Jeju Island is waving its hands toward us, saying, “Enjoy, rest and take time.” People from urban areas, who are tired of the speed of city life, take comfort from their hectic lives with the whispers of the ocean. The oreum and the ocean, nature, villages with unfamiliar names and haenyeo (female divers) show the traits of Jeju Island. It is easy to encounter people who travel by themselves in Jeju. The heat of traveling alone created countless guesthouses in Jeju, where only hotels and pensions had been seen, and ultimately gave birth to a new traveling culture.
There are more than 5 million single-person households in Korea. With the spread of “Yolo Life” (i.e., lets focus on the happiness one has at this moment), Jeju Island emerged as a sacred place for those who travel alone as people are able to appreciate the lush nature, enjoy various activities such as climbing and scuba diving, and heal themselves. The beer party held every night in guest houses provides unforgettable and unpredictable memories to youths who visit Jeju. According to Jeju Special Self-Governing Province, 76.6 percent of the 11.3 million domestic tourists who visited Jeju Island last year turned out to visit the island alone or in small numbers.
The Korean society is shocked to discover a woman in her 20s, who travelled to Jeju alone, suffocated to death. This case drew national interest as it brought up the case where a woman in her 40s was murdered in the first course of Jeju Olle trail in July 2012. Han Jeong-min (age 31), the suspect to this murder case who committed suicide in a motel in Cheonan, South Chungcheong Province, had been under trial without arrest for allegations of raping another female guest last year.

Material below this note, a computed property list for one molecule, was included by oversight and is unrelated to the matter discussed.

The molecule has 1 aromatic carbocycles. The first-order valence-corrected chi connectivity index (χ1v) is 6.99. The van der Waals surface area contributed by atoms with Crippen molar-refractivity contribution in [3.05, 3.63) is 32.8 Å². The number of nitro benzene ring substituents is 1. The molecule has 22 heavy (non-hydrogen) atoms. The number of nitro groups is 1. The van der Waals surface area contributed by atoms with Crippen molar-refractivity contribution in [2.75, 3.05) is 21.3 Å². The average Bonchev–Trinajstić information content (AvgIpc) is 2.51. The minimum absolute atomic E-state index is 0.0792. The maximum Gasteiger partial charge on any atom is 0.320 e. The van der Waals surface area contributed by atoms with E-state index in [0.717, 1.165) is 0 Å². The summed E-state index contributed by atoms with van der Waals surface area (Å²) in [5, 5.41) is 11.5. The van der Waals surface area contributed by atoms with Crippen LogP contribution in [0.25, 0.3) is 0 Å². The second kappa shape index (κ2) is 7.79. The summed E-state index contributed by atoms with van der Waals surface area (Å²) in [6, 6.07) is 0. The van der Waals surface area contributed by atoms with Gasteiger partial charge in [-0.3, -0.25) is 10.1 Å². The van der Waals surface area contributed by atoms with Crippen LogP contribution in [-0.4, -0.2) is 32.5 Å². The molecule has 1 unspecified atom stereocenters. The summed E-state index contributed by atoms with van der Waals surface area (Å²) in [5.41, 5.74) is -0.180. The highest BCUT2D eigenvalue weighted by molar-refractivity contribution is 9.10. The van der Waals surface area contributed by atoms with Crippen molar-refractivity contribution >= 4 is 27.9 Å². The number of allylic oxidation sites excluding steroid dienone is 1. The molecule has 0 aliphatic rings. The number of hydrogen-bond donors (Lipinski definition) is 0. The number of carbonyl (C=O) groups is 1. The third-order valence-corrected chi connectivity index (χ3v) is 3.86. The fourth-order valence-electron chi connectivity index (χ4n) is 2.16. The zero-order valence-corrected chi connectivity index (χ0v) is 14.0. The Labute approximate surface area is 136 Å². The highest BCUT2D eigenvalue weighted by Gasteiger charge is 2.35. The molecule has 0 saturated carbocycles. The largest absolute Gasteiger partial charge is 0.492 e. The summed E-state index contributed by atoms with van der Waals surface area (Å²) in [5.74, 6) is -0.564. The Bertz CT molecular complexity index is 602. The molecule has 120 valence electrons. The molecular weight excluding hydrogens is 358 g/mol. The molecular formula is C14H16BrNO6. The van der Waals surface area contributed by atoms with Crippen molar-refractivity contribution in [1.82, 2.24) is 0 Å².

As of the end of last year, the number of homestays such as guesthouses in Jeju amounts up to 3,497. This is 2.4 times more than 1,449 in 2013. Indeed, the surge in the number of people who moved to Jeju Island with the dream of “Life in Jeju” also influenced this increase. However, as guesthouses are not designated as a separate type of business in the current Korean law, it is difficult to identify the status quo of guesthouses, not to mention managing them. These guesthouses are doing business differently as countryside homestay, vacation homestay, or tourist accommodation business. Even the competent authorities cannot confirm information on managers or staffs of these guesthouses. The egregious crime targeting people who travel alone will pose as a fatal damage to the image of Jeju. There is a need to come up with a solution to keep the dream of traveling in Jeju Island intact.
Jin-Kyun Kil email@example.com